Sharpening Photos With The High Pass Filter | Digital Photography Tutorial
How to use the Photoshop High Pass filter to sharpen an image rather than the standard sharpening tool.
There are times when no matter how good your photography skills are, and how good the equipment your are using is, a photo just doesn’t turn out as sharp as you’d hoped it would. Never fear, all is not lost. With a little post-processing, a photograph can be easily sharpened up to give that perfect final touch you want.
Using Photoshop, there are two options to sharpening a photograph. The first is to use the standard sharpening tool that can be found under Filter > Sharpen > Smart Sharpen. While this filter can result in an acceptable final result, and there is scope for changing the filter parameters, I prefer to use a two step approach using the high pass filter and vivid light.
The example below shows one of my photographs taken at Silverstone race circuit prior to any post-processing. While the photograph is reasonably in focus, its lacking that final sharpness that I wanted.
To correct the photo, I first duplicated the background (original) layer. This allows me to make changes while preserving the original layer, and by using the small eye icon on the layers tab, I can quickly turn layers on and off to see what effect the changes have made.
I have then applied the high pass filter Filter > Other > High Pass with a radius setting of 2 pixels to the duplicate layer. This turns the duplicate layer to gray, with a faint outline of the photo structure visible. Adjusting the pixel radius alters the amount of the photograph tht is visible. The second stage is to convert the layer to vivid light Layers (F7) > Vivid Light. This converts the layer and sharpens the outline of the photograph elements. The result of this can be seen below.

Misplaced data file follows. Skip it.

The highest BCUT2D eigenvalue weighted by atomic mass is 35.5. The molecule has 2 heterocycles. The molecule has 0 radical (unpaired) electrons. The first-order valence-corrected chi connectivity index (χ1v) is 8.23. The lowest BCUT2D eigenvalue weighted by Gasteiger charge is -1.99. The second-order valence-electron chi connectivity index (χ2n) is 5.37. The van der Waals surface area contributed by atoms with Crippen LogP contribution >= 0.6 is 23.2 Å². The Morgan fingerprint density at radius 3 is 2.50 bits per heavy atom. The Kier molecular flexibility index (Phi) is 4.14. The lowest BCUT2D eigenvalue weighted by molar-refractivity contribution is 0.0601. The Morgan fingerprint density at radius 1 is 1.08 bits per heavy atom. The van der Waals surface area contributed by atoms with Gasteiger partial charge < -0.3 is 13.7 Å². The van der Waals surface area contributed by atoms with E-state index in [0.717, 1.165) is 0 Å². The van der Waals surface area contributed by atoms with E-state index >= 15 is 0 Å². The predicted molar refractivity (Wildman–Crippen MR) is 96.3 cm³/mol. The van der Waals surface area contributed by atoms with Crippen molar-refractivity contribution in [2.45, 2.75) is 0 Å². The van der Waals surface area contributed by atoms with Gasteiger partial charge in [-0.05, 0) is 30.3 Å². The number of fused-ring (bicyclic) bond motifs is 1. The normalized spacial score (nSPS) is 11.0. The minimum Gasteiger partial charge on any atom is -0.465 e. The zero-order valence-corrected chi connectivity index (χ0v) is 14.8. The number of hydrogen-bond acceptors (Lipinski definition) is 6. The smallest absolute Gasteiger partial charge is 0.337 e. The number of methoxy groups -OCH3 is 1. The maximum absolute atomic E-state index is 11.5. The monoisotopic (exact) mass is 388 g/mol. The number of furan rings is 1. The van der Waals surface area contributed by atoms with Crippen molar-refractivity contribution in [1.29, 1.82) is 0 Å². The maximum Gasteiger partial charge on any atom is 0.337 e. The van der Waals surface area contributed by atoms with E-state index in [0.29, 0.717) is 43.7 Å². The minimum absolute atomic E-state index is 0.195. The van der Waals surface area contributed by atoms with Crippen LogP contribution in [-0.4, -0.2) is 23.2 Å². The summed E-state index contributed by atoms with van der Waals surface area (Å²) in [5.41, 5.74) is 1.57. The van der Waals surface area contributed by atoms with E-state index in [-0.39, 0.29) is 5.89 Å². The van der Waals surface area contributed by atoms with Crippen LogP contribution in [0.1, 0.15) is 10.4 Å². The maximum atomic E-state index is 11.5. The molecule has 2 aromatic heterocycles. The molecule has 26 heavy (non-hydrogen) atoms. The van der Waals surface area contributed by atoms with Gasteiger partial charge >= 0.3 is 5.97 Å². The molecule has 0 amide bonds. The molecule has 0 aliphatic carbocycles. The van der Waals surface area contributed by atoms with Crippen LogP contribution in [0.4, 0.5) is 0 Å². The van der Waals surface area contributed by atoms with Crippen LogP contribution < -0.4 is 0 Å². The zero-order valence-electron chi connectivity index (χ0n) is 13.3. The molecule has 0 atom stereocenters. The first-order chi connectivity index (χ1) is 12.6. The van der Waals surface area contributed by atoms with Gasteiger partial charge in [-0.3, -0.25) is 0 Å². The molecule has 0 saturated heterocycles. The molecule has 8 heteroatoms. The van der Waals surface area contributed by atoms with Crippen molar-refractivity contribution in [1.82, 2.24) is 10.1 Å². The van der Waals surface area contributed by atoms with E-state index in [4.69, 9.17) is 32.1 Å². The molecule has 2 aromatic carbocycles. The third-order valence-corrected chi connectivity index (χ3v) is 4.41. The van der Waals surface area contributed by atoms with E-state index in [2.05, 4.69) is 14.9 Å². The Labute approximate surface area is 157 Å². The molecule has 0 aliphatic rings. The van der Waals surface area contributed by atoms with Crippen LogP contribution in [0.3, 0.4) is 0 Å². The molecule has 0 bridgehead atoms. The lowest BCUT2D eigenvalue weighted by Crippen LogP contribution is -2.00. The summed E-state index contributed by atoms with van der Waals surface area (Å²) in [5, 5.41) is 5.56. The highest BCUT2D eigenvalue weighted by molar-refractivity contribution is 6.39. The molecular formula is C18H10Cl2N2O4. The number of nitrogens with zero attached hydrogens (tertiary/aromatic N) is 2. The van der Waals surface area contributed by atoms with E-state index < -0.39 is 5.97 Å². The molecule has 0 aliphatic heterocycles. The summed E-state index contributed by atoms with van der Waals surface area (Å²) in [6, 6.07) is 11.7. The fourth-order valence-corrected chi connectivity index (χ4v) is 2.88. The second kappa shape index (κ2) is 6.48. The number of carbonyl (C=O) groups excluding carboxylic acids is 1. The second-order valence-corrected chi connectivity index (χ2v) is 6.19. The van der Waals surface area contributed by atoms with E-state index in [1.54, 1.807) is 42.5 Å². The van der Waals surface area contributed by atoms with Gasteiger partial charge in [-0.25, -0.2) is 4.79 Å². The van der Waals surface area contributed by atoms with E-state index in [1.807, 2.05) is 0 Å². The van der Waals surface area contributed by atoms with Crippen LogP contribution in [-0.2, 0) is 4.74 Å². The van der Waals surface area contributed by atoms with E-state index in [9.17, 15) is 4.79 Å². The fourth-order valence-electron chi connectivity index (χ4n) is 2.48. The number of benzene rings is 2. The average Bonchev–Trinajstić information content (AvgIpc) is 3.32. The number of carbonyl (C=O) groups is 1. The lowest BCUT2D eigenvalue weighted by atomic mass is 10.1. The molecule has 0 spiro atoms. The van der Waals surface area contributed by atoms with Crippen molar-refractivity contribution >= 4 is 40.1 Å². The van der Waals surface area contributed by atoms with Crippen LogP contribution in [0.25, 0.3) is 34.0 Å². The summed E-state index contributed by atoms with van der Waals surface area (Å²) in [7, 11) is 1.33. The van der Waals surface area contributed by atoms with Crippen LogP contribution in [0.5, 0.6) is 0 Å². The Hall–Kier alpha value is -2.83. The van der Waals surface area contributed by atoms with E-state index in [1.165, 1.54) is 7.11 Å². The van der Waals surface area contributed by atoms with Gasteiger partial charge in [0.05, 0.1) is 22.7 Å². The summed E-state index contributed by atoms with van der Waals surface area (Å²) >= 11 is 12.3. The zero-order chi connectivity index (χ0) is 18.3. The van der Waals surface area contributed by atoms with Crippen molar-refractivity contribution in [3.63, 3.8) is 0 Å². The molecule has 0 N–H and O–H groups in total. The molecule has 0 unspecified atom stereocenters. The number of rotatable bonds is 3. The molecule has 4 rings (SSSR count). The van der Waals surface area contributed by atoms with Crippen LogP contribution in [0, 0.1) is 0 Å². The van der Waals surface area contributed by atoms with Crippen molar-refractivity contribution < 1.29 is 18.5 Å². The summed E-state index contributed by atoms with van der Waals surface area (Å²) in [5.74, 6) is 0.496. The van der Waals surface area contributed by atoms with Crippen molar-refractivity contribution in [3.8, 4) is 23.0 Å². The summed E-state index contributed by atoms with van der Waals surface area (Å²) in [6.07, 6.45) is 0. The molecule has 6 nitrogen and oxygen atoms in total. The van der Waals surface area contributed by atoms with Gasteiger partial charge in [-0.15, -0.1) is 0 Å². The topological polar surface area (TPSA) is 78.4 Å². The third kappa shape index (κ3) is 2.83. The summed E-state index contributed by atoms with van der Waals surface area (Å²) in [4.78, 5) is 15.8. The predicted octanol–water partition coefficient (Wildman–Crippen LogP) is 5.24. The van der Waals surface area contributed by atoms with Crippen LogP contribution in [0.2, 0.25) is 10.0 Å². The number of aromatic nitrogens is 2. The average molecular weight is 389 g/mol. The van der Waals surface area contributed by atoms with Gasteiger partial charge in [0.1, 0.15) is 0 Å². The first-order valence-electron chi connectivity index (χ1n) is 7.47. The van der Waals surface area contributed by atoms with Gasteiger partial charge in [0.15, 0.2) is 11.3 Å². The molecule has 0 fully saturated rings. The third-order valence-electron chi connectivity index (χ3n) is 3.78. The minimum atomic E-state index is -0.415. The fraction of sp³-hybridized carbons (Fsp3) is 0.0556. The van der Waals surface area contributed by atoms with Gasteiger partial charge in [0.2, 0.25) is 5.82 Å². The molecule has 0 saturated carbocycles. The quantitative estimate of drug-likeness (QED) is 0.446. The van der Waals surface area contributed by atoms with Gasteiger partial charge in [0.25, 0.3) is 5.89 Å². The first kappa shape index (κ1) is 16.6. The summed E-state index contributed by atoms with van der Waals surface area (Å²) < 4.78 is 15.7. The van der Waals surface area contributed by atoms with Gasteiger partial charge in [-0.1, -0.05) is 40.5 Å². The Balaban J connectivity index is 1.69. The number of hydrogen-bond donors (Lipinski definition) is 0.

The amount of sharpening that is applied can be controlled by using the opacity slider in the layers tab. As you slide the percentage down, you will see the amount of sharpening reduced. Clicking on the small eye icon on the layer will hide the layer completely, revealing the original layer. Flicking between the two will clearly demonstrate the effect of the high pass filter and vivid light conversion.
It is worth noting at this stage that any sharpening that is applied to a photograph will result in extra noise being introduced to the image. Noise is those ugly pixelated blocks where solid colours break up. In my next post I will discuss methods of reducing the effects of noise in a photograph.